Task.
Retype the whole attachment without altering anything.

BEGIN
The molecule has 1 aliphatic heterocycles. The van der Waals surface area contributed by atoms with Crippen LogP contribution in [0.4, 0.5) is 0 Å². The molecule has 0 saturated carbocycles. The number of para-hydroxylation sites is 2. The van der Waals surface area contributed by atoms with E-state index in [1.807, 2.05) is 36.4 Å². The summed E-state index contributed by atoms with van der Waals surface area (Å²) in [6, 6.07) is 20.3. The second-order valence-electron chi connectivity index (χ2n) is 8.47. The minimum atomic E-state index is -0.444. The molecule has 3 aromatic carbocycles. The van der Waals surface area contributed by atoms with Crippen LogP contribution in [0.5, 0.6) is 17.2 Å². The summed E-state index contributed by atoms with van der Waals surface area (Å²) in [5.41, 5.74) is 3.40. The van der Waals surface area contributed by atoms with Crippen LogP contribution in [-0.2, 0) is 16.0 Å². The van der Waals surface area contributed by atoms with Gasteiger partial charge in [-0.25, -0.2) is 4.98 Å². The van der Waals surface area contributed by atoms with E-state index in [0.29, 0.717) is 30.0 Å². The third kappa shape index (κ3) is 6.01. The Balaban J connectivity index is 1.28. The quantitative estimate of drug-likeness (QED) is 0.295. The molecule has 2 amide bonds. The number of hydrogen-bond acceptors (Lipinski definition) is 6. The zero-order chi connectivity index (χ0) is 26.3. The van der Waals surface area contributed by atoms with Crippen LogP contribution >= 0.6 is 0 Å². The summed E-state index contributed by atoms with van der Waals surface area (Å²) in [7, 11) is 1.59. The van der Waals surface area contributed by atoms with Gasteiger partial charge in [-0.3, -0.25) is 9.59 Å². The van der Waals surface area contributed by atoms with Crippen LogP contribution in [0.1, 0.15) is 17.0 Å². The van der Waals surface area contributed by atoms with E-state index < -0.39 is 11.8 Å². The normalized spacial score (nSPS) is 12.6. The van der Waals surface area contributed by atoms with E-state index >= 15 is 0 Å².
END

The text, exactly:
The molecule has 1 aliphatic heterocycles. The van der Waals surface area contributed by atoms with Crippen LogP contribution in [0.4, 0.5) is 0 Å². The molecule has 0 saturated carbocycles. The number of para-hydroxylation sites is 2. The van der Waals surface area contributed by atoms with E-state index in [1.807, 2.05) is 36.4 Å². The summed E-state index contributed by atoms with van der Waals surface area (Å²) in [6, 6.07) is 20.3. The second-order valence-electron chi connectivity index (χ2n) is 8.47. The minimum atomic E-state index is -0.444. The molecule has 3 aromatic carbocycles. The van der Waals surface area contributed by atoms with Crippen LogP contribution in [0.5, 0.6) is 17.2 Å². The summed E-state index contributed by atoms with van der Waals surface area (Å²) in [5.41, 5.74) is 3.40. The van der Waals surface area contributed by atoms with Crippen LogP contribution in [-0.2, 0) is 16.0 Å². The van der Waals surface area contributed by atoms with Gasteiger partial charge in [-0.25, -0.2) is 4.98 Å². The van der Waals surface area contributed by atoms with E-state index in [0.29, 0.717) is 30.0 Å². The third kappa shape index (κ3) is 6.01. The Balaban J connectivity index is 1.28. The quantitative estimate of drug-likeness (QED) is 0.295. The molecule has 2 amide bonds. The number of hydrogen-bond acceptors (Lipinski definition) is 6. The zero-order chi connectivity index (χ0) is 26.3. The van der Waals surface area contributed by atoms with Crippen LogP contribution >= 0.6 is 0 Å². The summed E-state index contributed by atoms with van der Waals surface area (Å²) in [7, 11) is 1.59. The van der Waals surface area contributed by atoms with Gasteiger partial charge in [-0.3, -0.25) is 9.59 Å². The van der Waals surface area contributed by atoms with Crippen LogP contribution in [0.1, 0.15) is 17.0 Å². The van der Waals surface area contributed by atoms with E-state index < -0.39 is 11.8 Å². The normalized spacial score (nSPS) is 12.6. The van der Waals surface area contributed by atoms with E-state index >= 15 is 0 Å².